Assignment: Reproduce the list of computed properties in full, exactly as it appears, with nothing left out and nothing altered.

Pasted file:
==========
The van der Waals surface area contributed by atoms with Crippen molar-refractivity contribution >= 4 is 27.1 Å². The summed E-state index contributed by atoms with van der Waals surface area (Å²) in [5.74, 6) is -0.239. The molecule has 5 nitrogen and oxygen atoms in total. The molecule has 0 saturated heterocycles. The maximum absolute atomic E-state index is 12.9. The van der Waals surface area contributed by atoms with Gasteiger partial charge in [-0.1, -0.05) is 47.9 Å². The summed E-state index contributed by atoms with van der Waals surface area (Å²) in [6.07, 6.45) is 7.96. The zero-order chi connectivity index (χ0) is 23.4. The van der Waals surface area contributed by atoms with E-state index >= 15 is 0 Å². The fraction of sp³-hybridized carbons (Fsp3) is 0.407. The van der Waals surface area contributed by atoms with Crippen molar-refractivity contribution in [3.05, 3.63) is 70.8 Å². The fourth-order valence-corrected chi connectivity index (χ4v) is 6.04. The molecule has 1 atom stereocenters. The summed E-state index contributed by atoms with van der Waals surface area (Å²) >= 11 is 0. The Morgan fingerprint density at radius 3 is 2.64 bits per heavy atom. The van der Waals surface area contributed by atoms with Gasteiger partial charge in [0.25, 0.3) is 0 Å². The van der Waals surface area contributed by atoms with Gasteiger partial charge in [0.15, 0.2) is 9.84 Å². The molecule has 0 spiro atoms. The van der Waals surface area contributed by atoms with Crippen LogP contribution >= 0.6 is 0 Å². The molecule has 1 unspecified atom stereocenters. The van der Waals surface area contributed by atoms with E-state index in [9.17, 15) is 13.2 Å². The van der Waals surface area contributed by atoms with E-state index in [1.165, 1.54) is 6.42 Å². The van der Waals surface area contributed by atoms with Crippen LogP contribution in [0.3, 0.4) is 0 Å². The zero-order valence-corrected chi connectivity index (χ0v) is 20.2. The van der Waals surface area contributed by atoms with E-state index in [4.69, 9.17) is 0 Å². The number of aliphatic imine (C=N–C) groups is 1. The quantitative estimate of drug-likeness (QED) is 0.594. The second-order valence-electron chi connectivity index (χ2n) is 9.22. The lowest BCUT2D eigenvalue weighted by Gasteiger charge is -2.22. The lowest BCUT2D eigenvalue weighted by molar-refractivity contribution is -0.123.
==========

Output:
The van der Waals surface area contributed by atoms with Crippen molar-refractivity contribution >= 4 is 27.1 Å². The summed E-state index contributed by atoms with van der Waals surface area (Å²) in [5.74, 6) is -0.239. The molecule has 5 nitrogen and oxygen atoms in total. The molecule has 0 saturated heterocycles. The maximum absolute atomic E-state index is 12.9. The van der Waals surface area contributed by atoms with Gasteiger partial charge in [-0.1, -0.05) is 47.9 Å². The summed E-state index contributed by atoms with van der Waals surface area (Å²) in [6.07, 6.45) is 7.96. The zero-order chi connectivity index (χ0) is 23.4. The van der Waals surface area contributed by atoms with E-state index >= 15 is 0 Å². The fraction of sp³-hybridized carbons (Fsp3) is 0.407. The van der Waals surface area contributed by atoms with Crippen molar-refractivity contribution in [3.05, 3.63) is 70.8 Å². The fourth-order valence-corrected chi connectivity index (χ4v) is 6.04. The molecule has 1 atom stereocenters. The summed E-state index contributed by atoms with van der Waals surface area (Å²) >= 11 is 0. The Morgan fingerprint density at radius 3 is 2.64 bits per heavy atom. The van der Waals surface area contributed by atoms with Gasteiger partial charge in [0.25, 0.3) is 0 Å². The van der Waals surface area contributed by atoms with Gasteiger partial charge in [0.15, 0.2) is 9.84 Å². The molecule has 0 spiro atoms. The van der Waals surface area contributed by atoms with Crippen LogP contribution >= 0.6 is 0 Å². The molecule has 1 unspecified atom stereocenters. The van der Waals surface area contributed by atoms with E-state index in [9.17, 15) is 13.2 Å². The van der Waals surface area contributed by atoms with E-state index in [1.165, 1.54) is 6.42 Å². The van der Waals surface area contributed by atoms with Crippen LogP contribution in [0.3, 0.4) is 0 Å². The zero-order valence-corrected chi connectivity index (χ0v) is 20.2. The van der Waals surface area contributed by atoms with E-state index in [4.69, 9.17) is 0 Å². The number of aliphatic imine (C=N–C) groups is 1. The quantitative estimate of drug-likeness (QED) is 0.594. The second-order valence-electron chi connectivity index (χ2n) is 9.22. The lowest BCUT2D eigenvalue weighted by Gasteiger charge is -2.22. The lowest BCUT2D eigenvalue weighted by molar-refractivity contribution is -0.123.